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For their own good
Fifty years ago, they were screwed-up kids sent to the Florida School for Boys to be straightened out. But now they are screwed-up men, scarred by the whippings they endured. Read the story and see a video and portrait gallery.
TAMPA - Sallie Scudder's eyes had cancer behind them.
Stage four. The worst. The stage doctors say will end a life, without chemotherapy, in three to six months. With chemo, nine months to a year.
On May 7, 2005, she sat in the Plant High softball dugout and said she was going to fight. Said she was going to fight so hard she might be the one-in-a-million. The miracle who beats breast cancer down.
A couple of days ago, Scudder, despite a determination nothing short of miraculous, died, fighting until the last.
She was 36.
"The smartest, most sincere, unselfish person I've ever met," Plant girls basketball coach Carrie Mahon said. "She was one of the dearest friends I've ever had."
"She was," longtime friend and assistant coach Dick Sanders said, "simply, the best."
Less than two weeks ago Scudder coached a game, "as intensely as ever," junior centerfielder Kayla Ficarrotta said, "the same as always."
Except for the respiratory infection festering in her chest, the one that made it the last time she would see her team.
"I saw her last Monday in the hospital," Mahon said, "and she was bossing people around as usual. She laughed, made jokes. I thought she just might fight through it and coach some more."
Mahon's voice was heavy - heavy with an ache and an undercurrent of frustration.
How did a person so smart (Plant High valedictorian 1986, master's in math from University of Florida), so happy and vital, not go to the doctor sooner? Her cough had hacked for months, her energy was draining and family history was filled with cancer, including her mother, who survived lymphoma four years earlier.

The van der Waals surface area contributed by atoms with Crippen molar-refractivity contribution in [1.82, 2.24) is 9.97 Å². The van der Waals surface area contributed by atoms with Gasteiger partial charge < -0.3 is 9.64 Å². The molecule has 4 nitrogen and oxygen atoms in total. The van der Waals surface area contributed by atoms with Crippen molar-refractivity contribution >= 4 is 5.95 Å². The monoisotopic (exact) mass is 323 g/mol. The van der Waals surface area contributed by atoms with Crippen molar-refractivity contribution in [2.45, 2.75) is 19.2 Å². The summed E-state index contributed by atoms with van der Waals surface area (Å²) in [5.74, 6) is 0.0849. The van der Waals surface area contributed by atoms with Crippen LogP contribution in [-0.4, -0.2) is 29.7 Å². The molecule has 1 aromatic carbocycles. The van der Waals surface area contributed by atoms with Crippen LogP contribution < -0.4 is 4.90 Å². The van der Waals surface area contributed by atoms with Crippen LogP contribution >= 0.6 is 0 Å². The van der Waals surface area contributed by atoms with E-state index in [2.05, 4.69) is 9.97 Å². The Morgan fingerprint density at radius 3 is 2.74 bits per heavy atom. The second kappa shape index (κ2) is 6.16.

"I did get mad at myself for waiting," Scudder said in May. "By the time I finally went to the doctor (in November) I knew in my gut that something was really wrong. It was so stupid.
"But it does no good to focus on your regret. You have to think, "What do I have to do now to beat this thing?' Because that's what I'm going to do: Beat it."
She proceeded with the most aggressive attack, a chemo cocktail every three weeks that wiped her out for more than a week. For 11 months she took the cocktail, including the last few that didn't stop her from practice. From softball, the thing she said was "the best medicine."
In May, after a chemo treatment, and after coaching Plant to a playoff victory, Scudder again sat in Plant's dugout and said, "I don't want to be some kind of an icon because of (the cancer). That's the last thing I want.
"All I want is to coach and teach. That's it. That's all."
Mahon believed Scudder to the core. She was so giving. Why else did everybody - everybody, including Mahon's kids - love her so much?
"One time," Mahon said, "my family was at Pizza Hut and my daughter walked around to the booth behind me and read the back of my shirt that said, "Coach Mahon' and my daughter, though she couldn't read, pointed at it and said, "Coach Scudder, the best coach ever!'
"At the time I said, "Well jeez I'm a coach too,' and then, you know, we all laughed. Laughed so hard. Laughed because my kids loved Sallie so much. She would drive to Brandon and take (Mahon's daughters, Maggie and Martie) to Chuck E Cheese and they would have the best time. ...
"And now ... now ... You know what?
"My daughter was right, Sallie was the best coach ever.